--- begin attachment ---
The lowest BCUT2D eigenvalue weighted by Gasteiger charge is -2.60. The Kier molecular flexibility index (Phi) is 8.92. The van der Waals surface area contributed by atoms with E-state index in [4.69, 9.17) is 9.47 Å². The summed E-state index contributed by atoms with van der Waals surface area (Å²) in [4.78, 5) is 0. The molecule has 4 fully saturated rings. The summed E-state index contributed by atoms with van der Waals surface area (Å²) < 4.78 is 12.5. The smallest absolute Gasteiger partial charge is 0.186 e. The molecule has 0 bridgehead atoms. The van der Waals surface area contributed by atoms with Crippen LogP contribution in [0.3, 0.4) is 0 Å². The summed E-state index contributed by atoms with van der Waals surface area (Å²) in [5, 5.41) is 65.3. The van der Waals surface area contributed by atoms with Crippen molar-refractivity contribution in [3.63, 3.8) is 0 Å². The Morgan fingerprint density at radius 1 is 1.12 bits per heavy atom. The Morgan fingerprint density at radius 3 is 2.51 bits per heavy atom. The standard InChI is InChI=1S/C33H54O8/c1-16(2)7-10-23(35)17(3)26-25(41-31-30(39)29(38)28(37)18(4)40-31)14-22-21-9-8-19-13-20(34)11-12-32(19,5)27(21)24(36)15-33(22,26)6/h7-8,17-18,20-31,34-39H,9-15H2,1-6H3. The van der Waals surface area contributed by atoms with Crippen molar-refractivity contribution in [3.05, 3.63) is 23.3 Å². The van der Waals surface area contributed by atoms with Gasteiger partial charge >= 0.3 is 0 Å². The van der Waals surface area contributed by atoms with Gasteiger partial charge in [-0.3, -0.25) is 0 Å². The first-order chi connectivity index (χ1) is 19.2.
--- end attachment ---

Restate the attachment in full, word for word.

The lowest BCUT2D eigenvalue weighted by Gasteiger charge is -2.60. The Kier molecular flexibility index (Phi) is 8.92. The van der Waals surface area contributed by atoms with E-state index in [4.69, 9.17) is 9.47 Å². The summed E-state index contributed by atoms with van der Waals surface area (Å²) in [4.78, 5) is 0. The molecule has 4 fully saturated rings. The summed E-state index contributed by atoms with van der Waals surface area (Å²) < 4.78 is 12.5. The smallest absolute Gasteiger partial charge is 0.186 e. The molecule has 0 bridgehead atoms. The van der Waals surface area contributed by atoms with Crippen LogP contribution in [0.3, 0.4) is 0 Å². The summed E-state index contributed by atoms with van der Waals surface area (Å²) in [5, 5.41) is 65.3. The van der Waals surface area contributed by atoms with Crippen molar-refractivity contribution in [3.63, 3.8) is 0 Å². The Morgan fingerprint density at radius 1 is 1.12 bits per heavy atom. The Morgan fingerprint density at radius 3 is 2.51 bits per heavy atom. The standard InChI is InChI=1S/C33H54O8/c1-16(2)7-10-23(35)17(3)26-25(41-31-30(39)29(38)28(37)18(4)40-31)14-22-21-9-8-19-13-20(34)11-12-32(19,5)27(21)24(36)15-33(22,26)6/h7-8,17-18,20-31,34-39H,9-15H2,1-6H3. The van der Waals surface area contributed by atoms with Crippen molar-refractivity contribution in [3.05, 3.63) is 23.3 Å². The van der Waals surface area contributed by atoms with Gasteiger partial charge >= 0.3 is 0 Å². The van der Waals surface area contributed by atoms with Gasteiger partial charge in [-0.3, -0.25) is 0 Å². The first-order chi connectivity index (χ1) is 19.2.